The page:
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Brompton Knowledge | Seatpost Sleeve Replacement

Brompton Knowledge | Seatpost Sleeve Replacement

Guidance on how to replace the seatpost sleeve on your Brompton.

Guidance on how to replace the seatpost sleeve on your Brompton.


What is a Seatpost sleeve? 

It’s a cylinder which is fitted in the frame of the bicycle, where the seatpost moves through the frame, to allow the seatpost to be lifted up and down smoothly. Most bikes use anti-seize grease here, but the Brompton design is made from smooth Nylon, which avoids all risk of getting grease on the rider. To find the sleeve, follow the seatpost down to where it goes into the bike’s frame. The top of the sleeve can be seen as a black ring around the seatpost.  

Why must this part be replaced? 

Through continued use, the part will wear and need replacing. It’s designed to be replaced. It will inevitably wear a little, every time the bike is folded or unfolded, due to friction from the steel post removing a minimal amount of the softer Nylon. If the seatpost sleeve were made from a non-wearing material, it would not be able to perform its frictionless function.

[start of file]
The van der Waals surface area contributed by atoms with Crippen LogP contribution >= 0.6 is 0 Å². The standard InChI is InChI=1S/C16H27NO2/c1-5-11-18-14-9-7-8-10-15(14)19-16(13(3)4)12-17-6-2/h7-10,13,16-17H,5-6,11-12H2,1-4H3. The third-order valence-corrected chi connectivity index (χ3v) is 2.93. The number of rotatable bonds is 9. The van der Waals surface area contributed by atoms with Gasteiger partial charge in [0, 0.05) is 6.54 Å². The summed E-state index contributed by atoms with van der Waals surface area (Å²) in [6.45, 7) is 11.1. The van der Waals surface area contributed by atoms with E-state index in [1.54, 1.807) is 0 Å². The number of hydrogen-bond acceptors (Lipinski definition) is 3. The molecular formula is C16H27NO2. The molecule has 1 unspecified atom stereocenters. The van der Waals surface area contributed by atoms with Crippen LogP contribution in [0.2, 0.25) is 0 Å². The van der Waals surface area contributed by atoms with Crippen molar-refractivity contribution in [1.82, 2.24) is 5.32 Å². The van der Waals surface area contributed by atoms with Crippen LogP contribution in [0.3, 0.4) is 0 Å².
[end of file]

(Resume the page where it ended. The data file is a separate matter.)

By the time the seatpost sleeve has become quite worn, you will already have noticed that raising and lowering the seatpost has become difficult. This is the sign that you need to have this replaced.  

Sometimes when a rider experiences the seatpost has moved down by the end of a ride, they will tighten the bolt on the seat clamp to prevent this. This will work, but should not be tightened by more than a quarter of a turn and should not be tightened more than one or two times. Tightening further will squeeze the rear tabs on the frame too far towards each other, and is likely to result in irreversible damage to the frame. This would cost more to replace than replacing the seatpost sleeve.  

How often will it need replacing? 

As with most wearable parts, this can vary. However, the biggest factor here is how often the bike gets folded, the weight of the rider and the care taken to look after the seatpost. The average commuter rider will be expected to replace their seatpost sleeve every 2-3 years.


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